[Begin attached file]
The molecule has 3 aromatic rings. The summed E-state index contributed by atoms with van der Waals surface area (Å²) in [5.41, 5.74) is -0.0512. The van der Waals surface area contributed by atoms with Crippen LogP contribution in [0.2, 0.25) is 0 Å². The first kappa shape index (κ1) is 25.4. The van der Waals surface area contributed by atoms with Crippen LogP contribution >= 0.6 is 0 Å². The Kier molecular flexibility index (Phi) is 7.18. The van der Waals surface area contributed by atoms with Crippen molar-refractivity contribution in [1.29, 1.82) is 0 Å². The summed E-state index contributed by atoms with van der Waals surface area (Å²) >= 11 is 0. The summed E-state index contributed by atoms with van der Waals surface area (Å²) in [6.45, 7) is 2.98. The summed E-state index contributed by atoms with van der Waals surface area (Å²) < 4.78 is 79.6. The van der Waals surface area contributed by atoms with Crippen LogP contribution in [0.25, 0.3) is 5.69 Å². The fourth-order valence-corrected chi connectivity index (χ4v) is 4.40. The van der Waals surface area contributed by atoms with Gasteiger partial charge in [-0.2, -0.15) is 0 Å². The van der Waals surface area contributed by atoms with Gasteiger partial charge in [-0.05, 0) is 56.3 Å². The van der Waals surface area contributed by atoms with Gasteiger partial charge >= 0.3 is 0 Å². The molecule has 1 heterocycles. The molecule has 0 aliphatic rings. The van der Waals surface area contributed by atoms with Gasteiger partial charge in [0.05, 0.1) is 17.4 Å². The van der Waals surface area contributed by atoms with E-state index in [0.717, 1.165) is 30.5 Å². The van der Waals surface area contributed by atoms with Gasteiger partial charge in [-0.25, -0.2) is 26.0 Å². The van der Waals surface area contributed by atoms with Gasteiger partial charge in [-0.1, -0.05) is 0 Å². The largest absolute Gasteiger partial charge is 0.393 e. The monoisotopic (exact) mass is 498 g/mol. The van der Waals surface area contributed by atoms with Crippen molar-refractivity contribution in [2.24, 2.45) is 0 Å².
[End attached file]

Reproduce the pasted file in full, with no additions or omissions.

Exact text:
The molecule has 3 aromatic rings. The summed E-state index contributed by atoms with van der Waals surface area (Å²) in [5.41, 5.74) is -0.0512. The van der Waals surface area contributed by atoms with Crippen LogP contribution in [0.2, 0.25) is 0 Å². The first kappa shape index (κ1) is 25.4. The van der Waals surface area contributed by atoms with Crippen LogP contribution >= 0.6 is 0 Å². The Kier molecular flexibility index (Phi) is 7.18. The van der Waals surface area contributed by atoms with Crippen molar-refractivity contribution in [1.29, 1.82) is 0 Å². The summed E-state index contributed by atoms with van der Waals surface area (Å²) >= 11 is 0. The summed E-state index contributed by atoms with van der Waals surface area (Å²) in [6.45, 7) is 2.98. The summed E-state index contributed by atoms with van der Waals surface area (Å²) < 4.78 is 79.6. The van der Waals surface area contributed by atoms with Crippen LogP contribution in [0.25, 0.3) is 5.69 Å². The fourth-order valence-corrected chi connectivity index (χ4v) is 4.40. The van der Waals surface area contributed by atoms with Gasteiger partial charge in [-0.2, -0.15) is 0 Å². The van der Waals surface area contributed by atoms with Gasteiger partial charge in [-0.05, 0) is 56.3 Å². The van der Waals surface area contributed by atoms with Gasteiger partial charge >= 0.3 is 0 Å². The molecule has 1 heterocycles. The molecule has 0 aliphatic rings. The van der Waals surface area contributed by atoms with Gasteiger partial charge in [0.05, 0.1) is 17.4 Å². The van der Waals surface area contributed by atoms with E-state index in [0.717, 1.165) is 30.5 Å². The van der Waals surface area contributed by atoms with Gasteiger partial charge in [-0.25, -0.2) is 26.0 Å². The van der Waals surface area contributed by atoms with Gasteiger partial charge in [-0.1, -0.05) is 0 Å². The largest absolute Gasteiger partial charge is 0.393 e. The monoisotopic (exact) mass is 498 g/mol. The van der Waals surface area contributed by atoms with Crippen molar-refractivity contribution in [2.24, 2.45) is 0 Å².